So many copies would be sold, in fact, that by 1993 Baggs had the confidence to embark on a project bigger than anything he done before: a one-off special for Who’s 30th Birthday, The Airzone Solution, the film that would eventually feature a scantily-clad Colin Baker.
Fortunately, that scene doesn’t represent most of the film. Penned by the emerging Nicholas Briggs, Airzone was an environmental thriller set in a near-future Britain where pollution forces the government to build giant filtration plants to clean the dying planet.
And in true Doctor Who style, these centres actually serve a much more sinister agenda: kidnapping and experimenting on innocents to create a new species of human.
Baker once again signed onto the project and Baggs convinced Peter Davison to jump aboard (“that was another moment of punching the air!” Baggs recalls). This was soon followed by McCoy, a monumental achievement considering he was technically still Who’s incumbent Doctor.
Like previous spin-offs, this was by no means a major project with BBC1 exposure and a large pay-packet. But, for McCoy at least, it was a way of keeping the fandom thriving.
“We wanted to feed a hunger that was alive at that time for more Doctor Who,” he says. “I knew the BBC had made a huge mistake by putting Doctor Who into hiatus. I also knew the fans loved [the spin-offs]. For the fans I thought ‘yeah I’ll do this!’”
Furthermore, with a TV revival appearing absurdly unlikely in 1993, McCoy considered the project the only way Who could survive on screen.
“You might find this hard to believe, but I don’t really have a Tardis. I couldn’t really travel back in time and tell everyone ‘we’re going to make a TV film and then they’re going to bring it back again!’” he chuckles.
With these three star signings, others followed suit. Actors including Nicola Bryant, original Davros star Michael Wisher and the then-relatively-unknown Alan Cumming all joined the film.
But then someone even the omni-ambitious Baggs thought too unattainable got in touch: Jon Pertwee, The Third Doctor. “Sylvester came to me one day and he said ‘I’ve been speaking to Jon Pertwee and he’s been asking why he’s not in it. He might get in touch!’” Baggs remembers.
Sure enough, the call came, with Baggs happily at the former Doctor’s mercy. “It was very charming to actually have an actor so connected to the show call and say ‘I’m in it, whether you like it or not!’”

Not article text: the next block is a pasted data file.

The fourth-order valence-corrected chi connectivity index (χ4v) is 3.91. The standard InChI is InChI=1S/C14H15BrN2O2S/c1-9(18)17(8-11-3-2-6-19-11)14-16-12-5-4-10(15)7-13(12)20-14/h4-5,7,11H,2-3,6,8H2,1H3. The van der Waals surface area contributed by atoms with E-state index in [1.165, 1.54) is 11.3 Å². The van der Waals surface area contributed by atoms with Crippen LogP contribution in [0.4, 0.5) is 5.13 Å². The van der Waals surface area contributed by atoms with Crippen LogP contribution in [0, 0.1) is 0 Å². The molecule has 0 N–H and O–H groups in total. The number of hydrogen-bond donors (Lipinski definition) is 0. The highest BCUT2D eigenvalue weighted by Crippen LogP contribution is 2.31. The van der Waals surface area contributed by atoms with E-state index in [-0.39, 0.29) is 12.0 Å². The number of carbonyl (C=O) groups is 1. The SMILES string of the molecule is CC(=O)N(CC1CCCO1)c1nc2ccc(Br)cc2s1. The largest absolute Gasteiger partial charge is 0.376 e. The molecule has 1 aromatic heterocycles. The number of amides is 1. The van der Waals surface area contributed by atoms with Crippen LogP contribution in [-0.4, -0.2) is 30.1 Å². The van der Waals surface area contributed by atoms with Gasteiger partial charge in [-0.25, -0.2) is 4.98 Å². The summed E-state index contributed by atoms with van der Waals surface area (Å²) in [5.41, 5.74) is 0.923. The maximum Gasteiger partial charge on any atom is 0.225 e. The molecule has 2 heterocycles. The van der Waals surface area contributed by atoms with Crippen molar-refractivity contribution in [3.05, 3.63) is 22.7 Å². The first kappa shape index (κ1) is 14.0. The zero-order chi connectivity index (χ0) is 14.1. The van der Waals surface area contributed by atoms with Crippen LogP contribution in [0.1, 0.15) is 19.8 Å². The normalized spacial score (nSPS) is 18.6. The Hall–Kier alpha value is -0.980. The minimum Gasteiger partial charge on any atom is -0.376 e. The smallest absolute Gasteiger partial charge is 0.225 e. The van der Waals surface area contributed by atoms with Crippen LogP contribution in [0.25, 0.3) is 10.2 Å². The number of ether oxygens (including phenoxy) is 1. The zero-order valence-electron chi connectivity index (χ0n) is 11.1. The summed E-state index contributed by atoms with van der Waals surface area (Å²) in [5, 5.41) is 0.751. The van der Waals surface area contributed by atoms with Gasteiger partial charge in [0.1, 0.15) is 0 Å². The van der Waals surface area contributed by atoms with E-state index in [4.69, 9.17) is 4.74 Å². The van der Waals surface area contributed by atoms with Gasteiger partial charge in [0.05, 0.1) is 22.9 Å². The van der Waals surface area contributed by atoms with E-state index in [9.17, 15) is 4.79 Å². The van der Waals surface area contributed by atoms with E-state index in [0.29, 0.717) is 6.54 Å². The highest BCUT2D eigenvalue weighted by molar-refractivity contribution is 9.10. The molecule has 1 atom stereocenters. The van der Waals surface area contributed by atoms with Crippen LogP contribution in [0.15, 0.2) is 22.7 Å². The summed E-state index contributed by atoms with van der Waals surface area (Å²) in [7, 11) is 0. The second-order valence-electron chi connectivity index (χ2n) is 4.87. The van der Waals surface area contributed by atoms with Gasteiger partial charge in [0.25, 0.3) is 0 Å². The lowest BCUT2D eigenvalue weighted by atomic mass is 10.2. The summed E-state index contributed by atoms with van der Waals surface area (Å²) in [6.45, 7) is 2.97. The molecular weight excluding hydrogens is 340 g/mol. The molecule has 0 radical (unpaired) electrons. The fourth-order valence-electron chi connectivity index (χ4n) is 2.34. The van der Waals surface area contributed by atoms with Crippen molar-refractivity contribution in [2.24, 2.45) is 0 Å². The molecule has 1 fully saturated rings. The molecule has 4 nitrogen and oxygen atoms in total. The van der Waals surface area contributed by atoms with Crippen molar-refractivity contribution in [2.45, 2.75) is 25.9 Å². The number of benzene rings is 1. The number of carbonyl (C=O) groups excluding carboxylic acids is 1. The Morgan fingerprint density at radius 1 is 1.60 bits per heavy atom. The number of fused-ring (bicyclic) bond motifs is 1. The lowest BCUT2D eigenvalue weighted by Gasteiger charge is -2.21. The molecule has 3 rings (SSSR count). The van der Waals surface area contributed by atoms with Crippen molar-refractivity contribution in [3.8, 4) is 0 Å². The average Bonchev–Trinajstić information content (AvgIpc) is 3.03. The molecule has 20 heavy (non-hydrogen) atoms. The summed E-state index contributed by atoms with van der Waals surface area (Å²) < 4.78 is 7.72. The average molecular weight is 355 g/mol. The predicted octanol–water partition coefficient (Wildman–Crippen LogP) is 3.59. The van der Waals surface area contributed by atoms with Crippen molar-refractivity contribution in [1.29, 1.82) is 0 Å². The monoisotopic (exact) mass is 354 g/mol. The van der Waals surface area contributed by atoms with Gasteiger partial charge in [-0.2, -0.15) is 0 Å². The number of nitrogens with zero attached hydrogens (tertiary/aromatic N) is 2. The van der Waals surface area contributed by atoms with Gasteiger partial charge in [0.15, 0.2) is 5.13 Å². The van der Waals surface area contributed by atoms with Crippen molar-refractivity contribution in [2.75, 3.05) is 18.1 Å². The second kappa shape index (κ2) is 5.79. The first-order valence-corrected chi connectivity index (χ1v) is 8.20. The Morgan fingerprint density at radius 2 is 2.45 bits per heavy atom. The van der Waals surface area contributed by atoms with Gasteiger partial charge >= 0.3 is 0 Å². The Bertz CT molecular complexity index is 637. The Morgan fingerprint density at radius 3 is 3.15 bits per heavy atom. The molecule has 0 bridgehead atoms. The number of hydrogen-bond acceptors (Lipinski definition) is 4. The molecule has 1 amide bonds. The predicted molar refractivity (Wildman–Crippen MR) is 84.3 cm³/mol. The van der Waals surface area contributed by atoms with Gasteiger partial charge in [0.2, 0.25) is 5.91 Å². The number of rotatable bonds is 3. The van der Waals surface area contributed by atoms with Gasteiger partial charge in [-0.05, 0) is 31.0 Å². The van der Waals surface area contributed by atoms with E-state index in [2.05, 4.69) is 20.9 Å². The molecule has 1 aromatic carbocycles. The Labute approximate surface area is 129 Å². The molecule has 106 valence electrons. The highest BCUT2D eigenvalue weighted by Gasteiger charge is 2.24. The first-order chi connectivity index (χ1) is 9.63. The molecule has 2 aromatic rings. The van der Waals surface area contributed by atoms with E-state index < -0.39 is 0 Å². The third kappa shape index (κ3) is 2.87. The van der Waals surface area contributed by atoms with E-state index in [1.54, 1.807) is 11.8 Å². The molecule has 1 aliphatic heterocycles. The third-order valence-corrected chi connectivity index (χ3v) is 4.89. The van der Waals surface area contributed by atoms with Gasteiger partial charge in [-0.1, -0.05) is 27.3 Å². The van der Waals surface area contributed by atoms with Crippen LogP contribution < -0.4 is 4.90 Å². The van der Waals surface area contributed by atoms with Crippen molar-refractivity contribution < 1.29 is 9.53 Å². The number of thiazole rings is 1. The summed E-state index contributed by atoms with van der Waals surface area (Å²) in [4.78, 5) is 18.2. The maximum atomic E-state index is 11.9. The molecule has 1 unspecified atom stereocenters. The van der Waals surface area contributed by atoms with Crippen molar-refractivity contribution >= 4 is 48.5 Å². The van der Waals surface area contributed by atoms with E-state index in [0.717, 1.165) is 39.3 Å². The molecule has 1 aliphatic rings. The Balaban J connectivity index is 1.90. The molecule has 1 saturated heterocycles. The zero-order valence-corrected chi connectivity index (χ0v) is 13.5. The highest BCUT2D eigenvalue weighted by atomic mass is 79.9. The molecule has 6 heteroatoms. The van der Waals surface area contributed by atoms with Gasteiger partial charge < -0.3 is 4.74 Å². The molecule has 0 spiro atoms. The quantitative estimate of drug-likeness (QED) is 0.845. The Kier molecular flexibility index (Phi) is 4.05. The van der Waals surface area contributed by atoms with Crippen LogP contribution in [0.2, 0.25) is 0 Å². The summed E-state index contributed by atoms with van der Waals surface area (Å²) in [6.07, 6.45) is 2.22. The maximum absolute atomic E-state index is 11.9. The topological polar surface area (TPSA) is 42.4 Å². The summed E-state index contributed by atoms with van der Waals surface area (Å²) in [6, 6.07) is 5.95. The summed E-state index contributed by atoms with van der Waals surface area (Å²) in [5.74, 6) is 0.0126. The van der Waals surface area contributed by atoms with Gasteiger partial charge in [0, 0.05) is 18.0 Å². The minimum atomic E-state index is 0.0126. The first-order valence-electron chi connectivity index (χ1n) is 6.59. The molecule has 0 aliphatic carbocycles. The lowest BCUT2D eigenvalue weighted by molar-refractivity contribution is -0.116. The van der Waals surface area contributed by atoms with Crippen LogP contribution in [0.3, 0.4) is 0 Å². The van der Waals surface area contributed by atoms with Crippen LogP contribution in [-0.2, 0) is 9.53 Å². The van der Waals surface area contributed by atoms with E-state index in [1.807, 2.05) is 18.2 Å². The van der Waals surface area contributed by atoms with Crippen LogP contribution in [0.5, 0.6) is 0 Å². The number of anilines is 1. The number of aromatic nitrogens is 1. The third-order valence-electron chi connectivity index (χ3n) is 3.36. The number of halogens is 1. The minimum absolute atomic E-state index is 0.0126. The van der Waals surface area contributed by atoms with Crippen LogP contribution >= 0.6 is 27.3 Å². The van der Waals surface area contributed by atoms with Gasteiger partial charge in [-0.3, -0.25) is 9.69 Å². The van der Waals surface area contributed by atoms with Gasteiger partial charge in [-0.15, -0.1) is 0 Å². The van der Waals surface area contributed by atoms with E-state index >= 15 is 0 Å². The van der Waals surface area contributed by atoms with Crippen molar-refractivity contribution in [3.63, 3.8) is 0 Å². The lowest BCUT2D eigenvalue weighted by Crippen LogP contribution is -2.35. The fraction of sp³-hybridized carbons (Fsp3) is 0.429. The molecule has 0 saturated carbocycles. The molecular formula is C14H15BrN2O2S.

Pertwee may have been completely unfamiliar with the script when he turned up to set the next day – Peter Davison actually had to hold up cue cards for him during scenes – but in it he was. And for two days, four Doctor Who leads were brought together for some good old-fashioned low-budget sci-fi.
“It obviously didn’t have quite the financial support that the BBC gave Doctor Who. But it was great because the fans were so involved,” recalls McCoy “We were treated very well. We all had a great time!”
McCoy’s recollections of the shoot are all positive, whether teasing Baker “for taking his job”, filming a chase scene that would fail any modern risk assessment (“I took my glasses off and would be driving around half blind!”), or simply spending time with his Doctor Who co-stars.
“I remember filming and just sharing the day with Colin, Peter and the glorious Jon Pertwee. It was great because it was still alive. When the BBC stopped it, you thought ‘well, that’s it, goodbye’. Doctor Who is one of the great jobs,” he says.
“And although this wasn’t Doctor Who, it was very like Doctor Who.”
The Pandorica opens
As suddenly as the Tardis surfacing from the time vortex, a whole series of Doctor Who spin-offs materialised after The Airzone Solution. Some good. Some bad. All brilliantly weird.
For ReelTime, the makers of Wartime, the next Who project entailed a team-up between Elisabeth Sladen’s Sarah Jane Smith and The Brigadier (a role reprised by original actor Nicholas Courtney) in a story called Downtime featuring the Great Intelligence and some gloriously low-budget Yeti monsters.
This was followed up by adventures featuring Sontarans, a Shakespeare-loving Draconian and even former Doctor Who companion Sophie Aldred, this time playing an unnamed character with, completely coincidently, the same direct way with words as Ace.
But while these characters were typically used with the BBC’s permission, other spin-offs – mostly those created by maverick Bill Baggs under BBV Pictures – simply gave a heavy nod to Who, such as the murderous robotic machines featured in Cyberon or the aforementioned interstellar traveller The Stranger.